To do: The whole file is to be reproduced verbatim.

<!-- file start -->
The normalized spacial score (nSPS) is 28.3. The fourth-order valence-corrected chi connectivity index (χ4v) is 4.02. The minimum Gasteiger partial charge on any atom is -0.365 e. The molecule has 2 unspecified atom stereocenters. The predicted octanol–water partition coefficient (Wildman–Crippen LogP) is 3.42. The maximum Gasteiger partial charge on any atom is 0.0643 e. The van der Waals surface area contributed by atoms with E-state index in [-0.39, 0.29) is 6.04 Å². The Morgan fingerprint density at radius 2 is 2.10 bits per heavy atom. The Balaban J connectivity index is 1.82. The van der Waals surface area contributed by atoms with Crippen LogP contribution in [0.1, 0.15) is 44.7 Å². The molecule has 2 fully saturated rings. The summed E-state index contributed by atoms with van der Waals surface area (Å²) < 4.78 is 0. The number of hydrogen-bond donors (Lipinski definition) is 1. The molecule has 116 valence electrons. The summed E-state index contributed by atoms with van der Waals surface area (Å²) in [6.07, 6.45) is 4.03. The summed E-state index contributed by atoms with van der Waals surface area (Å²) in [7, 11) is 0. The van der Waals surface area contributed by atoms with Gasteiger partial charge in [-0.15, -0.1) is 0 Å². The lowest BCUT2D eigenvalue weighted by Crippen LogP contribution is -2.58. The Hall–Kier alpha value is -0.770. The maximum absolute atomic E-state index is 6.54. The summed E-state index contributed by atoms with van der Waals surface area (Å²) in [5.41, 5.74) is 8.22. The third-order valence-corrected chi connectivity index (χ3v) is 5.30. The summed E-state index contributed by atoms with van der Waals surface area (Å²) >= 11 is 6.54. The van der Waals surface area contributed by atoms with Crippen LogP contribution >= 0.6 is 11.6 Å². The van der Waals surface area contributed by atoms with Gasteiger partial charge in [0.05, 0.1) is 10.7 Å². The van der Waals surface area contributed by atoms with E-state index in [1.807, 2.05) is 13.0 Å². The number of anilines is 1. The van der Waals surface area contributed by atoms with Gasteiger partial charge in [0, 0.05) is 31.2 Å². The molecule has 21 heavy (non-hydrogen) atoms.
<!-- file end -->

The normalized spacial score (nSPS) is 28.3. The fourth-order valence-corrected chi connectivity index (χ4v) is 4.02. The minimum Gasteiger partial charge on any atom is -0.365 e. The molecule has 2 unspecified atom stereocenters. The predicted octanol–water partition coefficient (Wildman–Crippen LogP) is 3.42. The maximum Gasteiger partial charge on any atom is 0.0643 e. The van der Waals surface area contributed by atoms with E-state index in [-0.39, 0.29) is 6.04 Å². The Morgan fingerprint density at radius 2 is 2.10 bits per heavy atom. The Balaban J connectivity index is 1.82. The van der Waals surface area contributed by atoms with Crippen LogP contribution in [0.1, 0.15) is 44.7 Å². The molecule has 2 fully saturated rings. The summed E-state index contributed by atoms with van der Waals surface area (Å²) < 4.78 is 0. The number of hydrogen-bond donors (Lipinski definition) is 1. The molecule has 116 valence electrons. The summed E-state index contributed by atoms with van der Waals surface area (Å²) in [6.07, 6.45) is 4.03. The summed E-state index contributed by atoms with van der Waals surface area (Å²) in [7, 11) is 0. The van der Waals surface area contributed by atoms with Gasteiger partial charge in [-0.15, -0.1) is 0 Å². The lowest BCUT2D eigenvalue weighted by Crippen LogP contribution is -2.58. The Hall–Kier alpha value is -0.770. The maximum absolute atomic E-state index is 6.54. The summed E-state index contributed by atoms with van der Waals surface area (Å²) in [5.41, 5.74) is 8.22. The third-order valence-corrected chi connectivity index (χ3v) is 5.30. The summed E-state index contributed by atoms with van der Waals surface area (Å²) >= 11 is 6.54. The van der Waals surface area contributed by atoms with Crippen LogP contribution >= 0.6 is 11.6 Å². The van der Waals surface area contributed by atoms with Gasteiger partial charge in [0.05, 0.1) is 10.7 Å². The van der Waals surface area contributed by atoms with E-state index in [1.807, 2.05) is 13.0 Å². The number of anilines is 1. The van der Waals surface area contributed by atoms with Gasteiger partial charge in [0, 0.05) is 31.2 Å². The molecule has 21 heavy (non-hydrogen) atoms.